Paul Manafort, who was briefly Donald Trump’s campaign manager, has been ordered to jail for allegedly attempting to tamper with witnesses, and is facing a boatload of financial and paperwork violation charges that, as a former Watergate prosecutor put it, could send the 69-year-old to prison for the rest of his life. By comparison, in some states, you can get as little as one year for manslaughter.
I have no idea whether Paul Manafort is the process crime equivalent of John Gotti that Javert-like prosecutor Robert Mueller seems to think he is – or is pretending to think that he is, so he can keep pouring indictments onto Manafort's head like a waterboarding with writs, until he forces him to accuse Trump of something, anything, so that his endless, multi-million dollar “Russia collusion” investigation doesn’t fizzle like a wet firecracker. But I do know this:
For all the charges that have been leveled at Manafort, all the ones that now threaten to keep him in the Gray Bar Hotel for life, not a single one has Jack Squat to do with Russia influencing the 2016 election results. As for the witness tampering charge, I have no idea whether he’s guilty or not. But if true, then Manafort must be the fastest witness tamperer in history, since the only direct evidence is that he allegedly made a phone call that lasted all of one minute and 26 seconds.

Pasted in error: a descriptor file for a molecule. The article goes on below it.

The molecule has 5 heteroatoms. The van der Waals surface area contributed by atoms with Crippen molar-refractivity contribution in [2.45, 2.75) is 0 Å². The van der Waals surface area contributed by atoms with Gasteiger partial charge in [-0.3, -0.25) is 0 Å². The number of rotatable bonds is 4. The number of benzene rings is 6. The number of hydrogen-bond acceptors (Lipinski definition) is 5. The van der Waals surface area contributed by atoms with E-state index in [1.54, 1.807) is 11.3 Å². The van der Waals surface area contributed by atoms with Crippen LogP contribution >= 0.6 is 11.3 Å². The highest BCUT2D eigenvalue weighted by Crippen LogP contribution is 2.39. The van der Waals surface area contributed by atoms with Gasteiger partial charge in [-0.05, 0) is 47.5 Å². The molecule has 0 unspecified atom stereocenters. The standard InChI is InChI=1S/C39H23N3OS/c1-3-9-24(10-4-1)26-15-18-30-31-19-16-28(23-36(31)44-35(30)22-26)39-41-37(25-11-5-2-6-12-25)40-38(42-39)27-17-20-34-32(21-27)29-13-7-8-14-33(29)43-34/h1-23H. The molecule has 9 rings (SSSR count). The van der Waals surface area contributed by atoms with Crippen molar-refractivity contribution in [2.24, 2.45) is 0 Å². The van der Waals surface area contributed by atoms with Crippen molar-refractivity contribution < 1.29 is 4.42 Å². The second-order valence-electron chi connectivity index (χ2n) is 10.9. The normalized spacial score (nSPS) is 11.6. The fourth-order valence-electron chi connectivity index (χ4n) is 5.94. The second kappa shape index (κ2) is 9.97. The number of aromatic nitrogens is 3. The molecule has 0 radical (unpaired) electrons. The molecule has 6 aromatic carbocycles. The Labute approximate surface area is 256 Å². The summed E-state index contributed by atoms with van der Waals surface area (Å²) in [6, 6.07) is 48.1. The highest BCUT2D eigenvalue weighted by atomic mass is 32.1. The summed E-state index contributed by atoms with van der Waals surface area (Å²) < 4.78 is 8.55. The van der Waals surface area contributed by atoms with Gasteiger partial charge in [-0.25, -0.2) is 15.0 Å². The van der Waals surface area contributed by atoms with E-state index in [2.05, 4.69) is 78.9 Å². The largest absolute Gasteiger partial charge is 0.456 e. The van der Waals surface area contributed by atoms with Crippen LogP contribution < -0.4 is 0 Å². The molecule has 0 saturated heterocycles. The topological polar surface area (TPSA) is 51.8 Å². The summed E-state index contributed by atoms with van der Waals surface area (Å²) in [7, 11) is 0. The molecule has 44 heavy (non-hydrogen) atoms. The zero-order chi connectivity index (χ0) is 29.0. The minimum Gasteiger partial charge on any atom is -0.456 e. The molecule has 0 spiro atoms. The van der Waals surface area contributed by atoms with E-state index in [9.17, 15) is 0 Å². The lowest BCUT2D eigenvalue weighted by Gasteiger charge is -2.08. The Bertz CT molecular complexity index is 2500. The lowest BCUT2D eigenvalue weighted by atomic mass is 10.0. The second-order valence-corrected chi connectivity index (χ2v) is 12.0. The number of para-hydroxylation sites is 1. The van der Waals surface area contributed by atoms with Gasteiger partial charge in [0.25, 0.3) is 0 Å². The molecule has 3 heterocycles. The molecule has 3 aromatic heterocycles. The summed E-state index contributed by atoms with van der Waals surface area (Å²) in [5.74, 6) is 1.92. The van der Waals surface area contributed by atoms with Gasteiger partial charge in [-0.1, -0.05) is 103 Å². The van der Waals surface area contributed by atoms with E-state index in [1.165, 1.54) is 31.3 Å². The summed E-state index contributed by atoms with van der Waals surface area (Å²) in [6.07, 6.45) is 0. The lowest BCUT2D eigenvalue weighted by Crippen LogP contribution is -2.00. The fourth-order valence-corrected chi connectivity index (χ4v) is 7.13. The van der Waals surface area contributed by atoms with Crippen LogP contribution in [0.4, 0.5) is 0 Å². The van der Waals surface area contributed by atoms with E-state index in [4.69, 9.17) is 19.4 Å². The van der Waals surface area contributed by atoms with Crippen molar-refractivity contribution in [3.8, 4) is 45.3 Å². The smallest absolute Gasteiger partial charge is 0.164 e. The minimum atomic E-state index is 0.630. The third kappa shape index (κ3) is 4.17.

Rather than opine on laws I’m not an expert on, I will direct you to this article by a genuine legal expert, and one who admits he “disdains” Trump and has no use for Manafort – yet even he seems stunned by just how “thin” Mueller’s evidence is.
Again, I don’t pretend to know whether Paul Manafort is a scoundrel deserving of life in prison or just a no-more-sleazy-than-average DC lobbyist caught in a Kafkaesque nightmare by an out-of-control, partisan prosecutor. But what’s indisputable is that this began as an investigation into alleged Russian collusion and morphed into the threat of life in prison for unrelated offenses including allegedly making a phone call to a witness (whom Manafort claims he didn’t even know was a witness) of an alleged crime that has nothing to do with what was supposed to be investigated in the first place. This should serve as a chilling lesson in the danger of not strictly limiting the power and scope of prosecutors, to prevent them from pursuing people instead of crimes.